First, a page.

New research: Not getting enough sleep is linked to poor diet and obesity
In the largest Australian study into links between sleep and diet, Victorian researchers have found that without a good night’s sleep, women of child-bearing age reach for fattier foods to help them through the day.
Dr Michelle Blumfield, who led a team of researchers from Monash University, assessed the sleeping behaviours and food choices of more than 7,000 Australian women aged 31-36 years. According to Dr Blumfield, whose work is being presented at the Dietitians Association of Australia’s National Conference in Melbourne this week (19-21 May), women who slept the least, at around six hours a night, often with severe tiredness and sleeping difficulties, took in more of their daily kilojoules from fat and saturated fat. She also found sleeping difficulties were linked with a heavier body weight, and poorer mental and physical health, as perceived by the study participants.
‘Our research shows lack of sleep can lead to poorer dietary choices in women of childbearing age, and this can impact on the health of their children,’ said Dr Blumfield, an Accredited Practising Dietitian.
She said improving sleep patterns, in conjunction with dietary and physical activity strategies, may assist women to optimise their dietary intake in preparation for pregnancy.
‘A nutritious diet and a healthy body weight before conception and during pregnancy are vital. Whereas poor nutrition and excess body weight can change the intrauterine environment, which affects childhood growth and plays a part in the risk of obesity and certain diseases later in a child’s life,’ said Dr Blumfield.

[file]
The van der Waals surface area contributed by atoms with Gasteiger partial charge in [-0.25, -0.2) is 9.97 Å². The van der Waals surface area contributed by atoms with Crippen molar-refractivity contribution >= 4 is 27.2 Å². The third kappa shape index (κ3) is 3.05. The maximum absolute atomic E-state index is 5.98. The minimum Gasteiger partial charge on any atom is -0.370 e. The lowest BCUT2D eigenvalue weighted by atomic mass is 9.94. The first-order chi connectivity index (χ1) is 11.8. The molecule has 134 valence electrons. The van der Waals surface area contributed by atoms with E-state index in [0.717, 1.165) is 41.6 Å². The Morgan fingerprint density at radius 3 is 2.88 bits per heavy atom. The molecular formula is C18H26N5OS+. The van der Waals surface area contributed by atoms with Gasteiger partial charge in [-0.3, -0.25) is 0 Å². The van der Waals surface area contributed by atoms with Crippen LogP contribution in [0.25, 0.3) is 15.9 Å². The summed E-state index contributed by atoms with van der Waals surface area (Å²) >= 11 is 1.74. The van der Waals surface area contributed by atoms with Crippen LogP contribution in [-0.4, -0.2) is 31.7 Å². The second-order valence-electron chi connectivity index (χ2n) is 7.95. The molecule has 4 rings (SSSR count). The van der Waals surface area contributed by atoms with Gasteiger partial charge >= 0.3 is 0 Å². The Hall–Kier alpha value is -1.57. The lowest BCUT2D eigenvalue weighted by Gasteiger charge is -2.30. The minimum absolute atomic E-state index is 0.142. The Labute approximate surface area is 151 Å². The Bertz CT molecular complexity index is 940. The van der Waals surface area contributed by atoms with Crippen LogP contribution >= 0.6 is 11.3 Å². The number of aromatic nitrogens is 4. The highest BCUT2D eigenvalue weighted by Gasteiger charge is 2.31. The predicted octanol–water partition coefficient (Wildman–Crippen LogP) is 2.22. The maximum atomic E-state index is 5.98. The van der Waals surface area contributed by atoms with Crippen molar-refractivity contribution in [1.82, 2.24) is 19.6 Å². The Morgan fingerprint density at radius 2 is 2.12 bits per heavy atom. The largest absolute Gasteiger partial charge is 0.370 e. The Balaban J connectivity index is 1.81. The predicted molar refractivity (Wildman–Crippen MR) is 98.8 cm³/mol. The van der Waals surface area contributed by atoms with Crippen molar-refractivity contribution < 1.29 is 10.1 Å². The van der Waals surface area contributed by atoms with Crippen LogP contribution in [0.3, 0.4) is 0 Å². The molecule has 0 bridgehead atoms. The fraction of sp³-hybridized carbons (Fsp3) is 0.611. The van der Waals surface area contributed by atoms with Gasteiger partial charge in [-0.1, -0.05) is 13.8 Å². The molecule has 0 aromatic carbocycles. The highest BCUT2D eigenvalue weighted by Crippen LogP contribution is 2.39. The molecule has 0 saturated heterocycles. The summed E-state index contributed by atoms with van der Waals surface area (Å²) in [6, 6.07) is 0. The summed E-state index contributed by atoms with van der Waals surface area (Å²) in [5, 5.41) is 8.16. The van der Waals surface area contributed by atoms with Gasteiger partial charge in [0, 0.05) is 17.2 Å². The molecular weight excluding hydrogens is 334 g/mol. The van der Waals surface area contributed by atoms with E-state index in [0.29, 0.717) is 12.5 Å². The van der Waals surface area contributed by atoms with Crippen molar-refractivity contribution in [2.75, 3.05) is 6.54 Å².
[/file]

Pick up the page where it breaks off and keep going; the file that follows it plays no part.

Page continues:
Currently one in three Australian women are overweight or obese at the start of pregnancy, which increases the risk for both mother and babyi. And research shows a mother’s Body Mass Index (BMI) at the start of pregnancy is a key predictor of her child’s future weight.
‘Our sleeping patterns aren’t set in concrete – they can be changed. An easy win to help women, including mums-to-be, improve their diet is to work on getting a better night’s sleep. What’s not to like about that?’ said Dr Blumfield.
Dietitians Association of Australia President Liz Kellett encouraged all women to focus on the quality of their diet by choosing a wide variety of healthy foods, including plenty of vegetables, along with fruit, wholegrain bread and cereals, lean meats, reduced-fat dairy foods, and healthy fats, from foods like nuts, avocado and olive oil.